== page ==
• The giving can be done one on one, or it can be given to the common fund of the church to be distributed to the needy (Matthew 6:2; Acts 4:35; 6:1-4).

4. Who are the needy?

There are three categories of the needy:

1) Those who are needy because of God – evangelists, missionaries, pastors and those who are persecuted. These have sold all they have (Luke 18:22), or left it behind (Luke 18:28-30), or have given up earning money (Luke 10:7; I Timothy 5:17-18) or have had their possessions taken from them (Hebrews 10:32-34) – all for the sake of the Kingdom of God.

2) Those who are needy among the people of God – the sick, the oppressed, widows, and orphans (James 1:27; Galatians 6:10). If we are not needy, our salvation depends upon giving to these two groups of the needy (Luke 16:19-31; 6:24). For we cannot love God and ignore a needy brother or sister (I John 3:16-17). When we do give, they will welcome us into the Kingdom of God (Luke 16:9).

3) We are also to give to those who are needy among the unbelievers (Luke 10:30-37; Galatians 6:10; Luke 6:33-36).

We are not to give to the idle, those who choose not to work. Rather we are to teach these to work hard, earn their own living and help others in need (2 Thessalonians 3:6-12; I Thessalonians 4:11-12).

5. How much should we give?

There is no set requirement of how much we are to give; no percentage is given. Those who give much, however, like Barnabas, are honored (Acts 4:36-37).

Love for God and our neighbor should control our giving. Those who give out of love are willing to give sacrificially for others in genuine need. They are not concerned about percentages, but helping the needy. Paul said, “each of you must give as you have made up your mind, not reluctantly or under compulsion, for God loves a cheerful giver” (2 Corinthians 9:7). But remember this, “the one who sows sparingly will also reap sparingly, and the one who sows bountifully will also reap bountifully (2 Corinthians 9:6). How much treasure do we want in heaven (Luke 12:33)?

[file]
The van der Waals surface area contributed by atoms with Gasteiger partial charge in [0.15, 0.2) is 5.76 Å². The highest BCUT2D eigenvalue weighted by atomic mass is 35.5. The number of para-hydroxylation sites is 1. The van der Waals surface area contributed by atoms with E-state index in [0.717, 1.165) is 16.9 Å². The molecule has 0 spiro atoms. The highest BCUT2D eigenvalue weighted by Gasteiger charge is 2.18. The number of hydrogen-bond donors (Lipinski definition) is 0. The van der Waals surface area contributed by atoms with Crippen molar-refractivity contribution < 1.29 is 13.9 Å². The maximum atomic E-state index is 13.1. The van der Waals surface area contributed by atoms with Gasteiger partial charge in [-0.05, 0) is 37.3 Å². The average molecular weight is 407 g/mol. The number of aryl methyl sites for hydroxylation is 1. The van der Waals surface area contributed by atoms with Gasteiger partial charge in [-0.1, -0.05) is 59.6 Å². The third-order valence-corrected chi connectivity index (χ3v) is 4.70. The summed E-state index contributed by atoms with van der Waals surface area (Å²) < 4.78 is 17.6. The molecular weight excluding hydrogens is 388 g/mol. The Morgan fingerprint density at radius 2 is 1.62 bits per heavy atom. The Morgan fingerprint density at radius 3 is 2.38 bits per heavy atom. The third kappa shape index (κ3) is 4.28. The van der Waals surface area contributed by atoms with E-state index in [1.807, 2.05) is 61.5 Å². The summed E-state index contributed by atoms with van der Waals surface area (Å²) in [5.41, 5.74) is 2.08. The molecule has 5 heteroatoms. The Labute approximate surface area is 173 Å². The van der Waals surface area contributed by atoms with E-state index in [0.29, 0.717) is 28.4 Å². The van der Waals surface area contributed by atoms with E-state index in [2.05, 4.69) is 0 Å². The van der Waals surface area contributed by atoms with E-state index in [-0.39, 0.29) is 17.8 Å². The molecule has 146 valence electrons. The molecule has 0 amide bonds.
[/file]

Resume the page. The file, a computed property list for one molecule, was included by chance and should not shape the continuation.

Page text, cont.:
6. Caring for family

None of this giving to the needy excludes us from our responsibilities to care for our family. It is evil to neglect this (Mark 7:8-13; I Timothy 5:3-8). Caring for family can involve storing up resources for our parents in old age (Mark 7:9-13), and for our children’s needs (2 Corinthians 12:14). Caring for family, however, should not be used as a pretext for greed so that we can live in indulgence.

7. Sharing all that we possess

Jesus said, “When you give a banquet, invite the poor, the crippled, the lame, and the blind” (Luke 14:13). Whatever is not used to support family needs and to give to the needy is still God’s and must be used for God’s purposes. This means being hospitable and sharing what we own.This means blessing the needy with our resources. Philemon had a room for Paul to stay in when he traveled through his area (Philemon 1:22). Gaius allowed his large home to be the meeting place for the church in Corinth (Romans 16:23).

8. Doing the impossible

What God demands of us is impossible because we are evil. We store up treasures for ourselves because we do not believe that God will take care of us. We store up treasures for ourselves so that we can live in comfort while others suffer; because we think it’s alright if others suffer lack as long as we don’t.

But there is hope for us. Jesus tells us that with God all things are possible (Luke18:27). If we truly desire it, God can change our evil hearts. God can enable us to give up all our possessions and be generous with all that we have.

William S. Higgins – 2003